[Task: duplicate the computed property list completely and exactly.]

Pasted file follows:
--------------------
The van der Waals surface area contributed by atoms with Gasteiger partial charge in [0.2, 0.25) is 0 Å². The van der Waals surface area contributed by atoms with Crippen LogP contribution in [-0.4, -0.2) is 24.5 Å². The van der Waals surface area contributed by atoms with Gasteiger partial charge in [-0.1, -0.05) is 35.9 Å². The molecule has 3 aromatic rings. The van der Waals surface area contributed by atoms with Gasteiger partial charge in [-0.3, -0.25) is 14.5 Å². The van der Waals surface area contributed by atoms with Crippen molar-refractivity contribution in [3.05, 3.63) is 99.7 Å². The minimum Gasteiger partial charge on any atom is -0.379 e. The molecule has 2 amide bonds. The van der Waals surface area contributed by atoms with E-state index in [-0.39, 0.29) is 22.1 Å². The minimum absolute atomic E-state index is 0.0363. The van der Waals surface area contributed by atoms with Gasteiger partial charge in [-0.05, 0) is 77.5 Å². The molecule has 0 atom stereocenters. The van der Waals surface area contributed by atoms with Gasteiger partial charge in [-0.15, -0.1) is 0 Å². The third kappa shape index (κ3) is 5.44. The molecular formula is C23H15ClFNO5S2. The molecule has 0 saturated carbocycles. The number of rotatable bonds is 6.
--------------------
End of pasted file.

The van der Waals surface area contributed by atoms with Gasteiger partial charge in [0.2, 0.25) is 0 Å². The van der Waals surface area contributed by atoms with Crippen LogP contribution in [-0.4, -0.2) is 24.5 Å². The van der Waals surface area contributed by atoms with Gasteiger partial charge in [-0.1, -0.05) is 35.9 Å². The molecule has 3 aromatic rings. The van der Waals surface area contributed by atoms with Gasteiger partial charge in [-0.3, -0.25) is 14.5 Å². The van der Waals surface area contributed by atoms with Crippen molar-refractivity contribution in [3.05, 3.63) is 99.7 Å². The minimum Gasteiger partial charge on any atom is -0.379 e. The molecule has 2 amide bonds. The van der Waals surface area contributed by atoms with E-state index in [-0.39, 0.29) is 22.1 Å². The minimum absolute atomic E-state index is 0.0363. The van der Waals surface area contributed by atoms with Gasteiger partial charge in [-0.05, 0) is 77.5 Å². The molecule has 0 atom stereocenters. The van der Waals surface area contributed by atoms with Gasteiger partial charge in [-0.15, -0.1) is 0 Å². The third kappa shape index (κ3) is 5.44. The molecular formula is C23H15ClFNO5S2. The molecule has 0 saturated carbocycles. The number of rotatable bonds is 6.